Don't Let the Charleston Shooting Be Lost in the 24-Hour News Cycle. America Is Better Than That

State Senator Vincent Sheheen (D-Kershaw) gets emtional as he sits next to the draped desk of state Sen. Clementa Pinckney, T
State Senator Vincent Sheheen (D-Kershaw) gets emtional as he sits next to the draped desk of state Sen. Clementa Pinckney, Thursday, June 18, 2015, at the Statehouse in Columbia, S.C. Pinckney was one of those killed, Wednesday night in a shooting at the Emanuel AME Church in Charleston. (AP Photo/Rainier Ehrhardt)

As soon as I heard about the mass killing of nine worshipers at Charleston's Emanuel African Methodist Episcopal Church, my heart broke -- again. Yet another gunman, yet another place that should be safe from violence, even more families shattered.

A 5-year old girl was in the church at the time of the shooting and she "played dead" in order to survive.

Let me say that again: A child was forced to "play dead" in order to survive.

What does this say about the future we are building for our children? That you might need to pretend to die in order to stay alive?

Moms refuse to let that be the future for our children.

In this country, where 88 Americans are shot and killed every day, including eight children or teens, and countless more injured, the terrifying reality is that far too many people go to school, the movies or church and never return.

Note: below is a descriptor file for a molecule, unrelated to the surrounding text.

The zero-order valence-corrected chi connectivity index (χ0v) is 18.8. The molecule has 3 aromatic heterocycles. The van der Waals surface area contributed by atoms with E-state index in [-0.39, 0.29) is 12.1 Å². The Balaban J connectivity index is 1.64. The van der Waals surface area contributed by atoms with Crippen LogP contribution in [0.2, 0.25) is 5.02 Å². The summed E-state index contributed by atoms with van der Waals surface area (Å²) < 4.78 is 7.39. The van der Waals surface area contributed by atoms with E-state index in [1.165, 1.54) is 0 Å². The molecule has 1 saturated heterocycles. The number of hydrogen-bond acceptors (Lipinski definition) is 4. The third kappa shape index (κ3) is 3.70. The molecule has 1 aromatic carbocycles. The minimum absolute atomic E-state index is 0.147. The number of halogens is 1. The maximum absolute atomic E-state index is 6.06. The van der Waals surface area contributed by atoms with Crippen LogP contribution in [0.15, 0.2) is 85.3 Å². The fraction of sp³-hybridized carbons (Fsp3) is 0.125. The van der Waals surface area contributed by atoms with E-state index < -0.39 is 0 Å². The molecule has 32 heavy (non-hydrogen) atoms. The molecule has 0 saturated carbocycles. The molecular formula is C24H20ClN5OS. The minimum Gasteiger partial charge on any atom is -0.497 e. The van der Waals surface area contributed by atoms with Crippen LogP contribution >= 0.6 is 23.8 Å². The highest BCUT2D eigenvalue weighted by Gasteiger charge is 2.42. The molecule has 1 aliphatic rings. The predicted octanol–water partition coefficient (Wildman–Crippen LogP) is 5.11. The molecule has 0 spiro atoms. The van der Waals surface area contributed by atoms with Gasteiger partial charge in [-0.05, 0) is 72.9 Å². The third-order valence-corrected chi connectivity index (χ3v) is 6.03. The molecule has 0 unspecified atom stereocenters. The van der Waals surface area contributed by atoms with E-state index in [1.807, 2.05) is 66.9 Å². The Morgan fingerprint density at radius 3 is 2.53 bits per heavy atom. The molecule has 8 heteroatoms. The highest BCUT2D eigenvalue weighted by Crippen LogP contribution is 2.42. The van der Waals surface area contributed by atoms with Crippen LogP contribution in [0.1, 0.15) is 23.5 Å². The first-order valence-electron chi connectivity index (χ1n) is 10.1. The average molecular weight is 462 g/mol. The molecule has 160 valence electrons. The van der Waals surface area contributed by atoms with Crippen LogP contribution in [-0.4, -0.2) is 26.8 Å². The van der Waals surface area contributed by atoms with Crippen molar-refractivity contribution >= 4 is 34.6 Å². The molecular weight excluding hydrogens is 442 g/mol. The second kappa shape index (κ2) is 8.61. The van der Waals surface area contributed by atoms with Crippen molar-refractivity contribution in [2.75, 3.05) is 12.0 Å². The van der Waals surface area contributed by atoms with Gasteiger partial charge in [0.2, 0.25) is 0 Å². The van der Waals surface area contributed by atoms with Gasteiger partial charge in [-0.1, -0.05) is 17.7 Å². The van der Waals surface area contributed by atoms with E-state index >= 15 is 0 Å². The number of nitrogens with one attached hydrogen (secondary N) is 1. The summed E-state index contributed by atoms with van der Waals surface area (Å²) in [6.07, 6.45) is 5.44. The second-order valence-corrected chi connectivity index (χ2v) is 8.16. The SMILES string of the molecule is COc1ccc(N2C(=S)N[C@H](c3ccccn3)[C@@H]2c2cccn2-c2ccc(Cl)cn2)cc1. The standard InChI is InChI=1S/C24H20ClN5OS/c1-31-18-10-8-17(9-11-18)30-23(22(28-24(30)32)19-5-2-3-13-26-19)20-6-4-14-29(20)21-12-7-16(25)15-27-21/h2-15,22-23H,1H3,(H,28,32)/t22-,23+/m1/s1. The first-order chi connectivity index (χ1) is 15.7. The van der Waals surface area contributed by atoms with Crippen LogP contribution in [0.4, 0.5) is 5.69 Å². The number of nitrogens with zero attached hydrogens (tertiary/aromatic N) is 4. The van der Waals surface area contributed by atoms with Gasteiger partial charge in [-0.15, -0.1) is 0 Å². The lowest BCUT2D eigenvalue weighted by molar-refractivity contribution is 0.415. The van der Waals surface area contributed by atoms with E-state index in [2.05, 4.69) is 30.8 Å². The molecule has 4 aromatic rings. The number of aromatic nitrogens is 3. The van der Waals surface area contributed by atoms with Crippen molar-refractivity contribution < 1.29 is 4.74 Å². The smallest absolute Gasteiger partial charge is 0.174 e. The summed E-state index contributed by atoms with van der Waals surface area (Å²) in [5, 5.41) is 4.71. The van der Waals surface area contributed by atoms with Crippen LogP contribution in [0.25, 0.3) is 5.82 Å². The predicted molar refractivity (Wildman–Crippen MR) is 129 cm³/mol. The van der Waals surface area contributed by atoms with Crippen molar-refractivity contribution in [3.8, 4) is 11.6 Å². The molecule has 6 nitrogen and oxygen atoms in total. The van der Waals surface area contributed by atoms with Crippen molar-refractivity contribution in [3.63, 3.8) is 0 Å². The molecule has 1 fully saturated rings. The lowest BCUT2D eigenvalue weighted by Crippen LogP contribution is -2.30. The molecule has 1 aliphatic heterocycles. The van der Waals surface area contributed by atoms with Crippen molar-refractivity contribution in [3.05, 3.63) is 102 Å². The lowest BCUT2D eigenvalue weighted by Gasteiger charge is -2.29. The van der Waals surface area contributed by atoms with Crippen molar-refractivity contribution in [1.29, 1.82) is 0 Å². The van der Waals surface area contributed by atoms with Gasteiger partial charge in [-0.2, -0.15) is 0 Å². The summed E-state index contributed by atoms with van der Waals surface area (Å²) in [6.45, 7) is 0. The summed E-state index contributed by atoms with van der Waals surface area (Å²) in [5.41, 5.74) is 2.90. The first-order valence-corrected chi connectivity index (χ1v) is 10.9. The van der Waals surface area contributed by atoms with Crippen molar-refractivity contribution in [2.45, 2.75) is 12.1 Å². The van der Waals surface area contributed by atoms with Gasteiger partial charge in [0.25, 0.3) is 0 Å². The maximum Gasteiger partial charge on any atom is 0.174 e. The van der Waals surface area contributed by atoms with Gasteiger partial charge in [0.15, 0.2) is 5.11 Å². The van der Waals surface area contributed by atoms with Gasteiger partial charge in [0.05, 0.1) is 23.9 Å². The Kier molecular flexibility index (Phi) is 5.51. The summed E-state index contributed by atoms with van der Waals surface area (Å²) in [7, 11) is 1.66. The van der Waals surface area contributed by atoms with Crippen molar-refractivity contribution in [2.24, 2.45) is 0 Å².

Since I started Moms Demand Action, now a part of Everytown for Gun Safety, nearly three years ago, I've met far too many families and read far too many stories about those whose lives have been shattered by gun violence. With Father's Day just around the corner, I cannot help but think about those families who are missing their dads or those dads who are missing their children.

Tragically, one of those families is now that of South Carolina State Senator Clementa Pinckney -- a known family man who was referred to by fellow colleague Sen. Hugh Leatherman as a "leader in the Senate of South Carolina, a strong advocate for his constituents, a great pastor and community leader, but most importantly, a cherished and loved husband, father and son."

He was also a gun sense lawmaker in a state where it isn't always easy to be one. Sen. Pinckney voted in favor of the recently passed life-saving domestic violence legislation in South Carolina that keeps guns out of the hands of domestic abusers and he has spoken out publicly against gun violence in the past.

In honor of Sen. Pickney, and as we head into a weekend that is usually meant for celebrating with the dads in our lives, I urge everyone: Don't let the Charleston shooting be lost in the 24-hour news cycle. America is better than that.

I cannot help but think of the words and the passion of my close friend, Richard Martinez. Richard should be playing basketball with his son Christopher today as they had so often in the past, but Christopher was shot and killed at a deli in Isla Vista last year. This Father's Day, Richard will strap on armbands given to him by other gun violence survivors, including one that says "Not One More," a passionate cry he made after Christopher's death, which inspired so many to take action.

So for Charleston, for our fathers, for our children, it's time to stand up and fight to end our country's gun violence crisis. Let's make Richard's words and mothers' fervent wishes and prayers real.

No more Charlestons. No more Newtowns, Auroras or Isla Vistas. Not one more.

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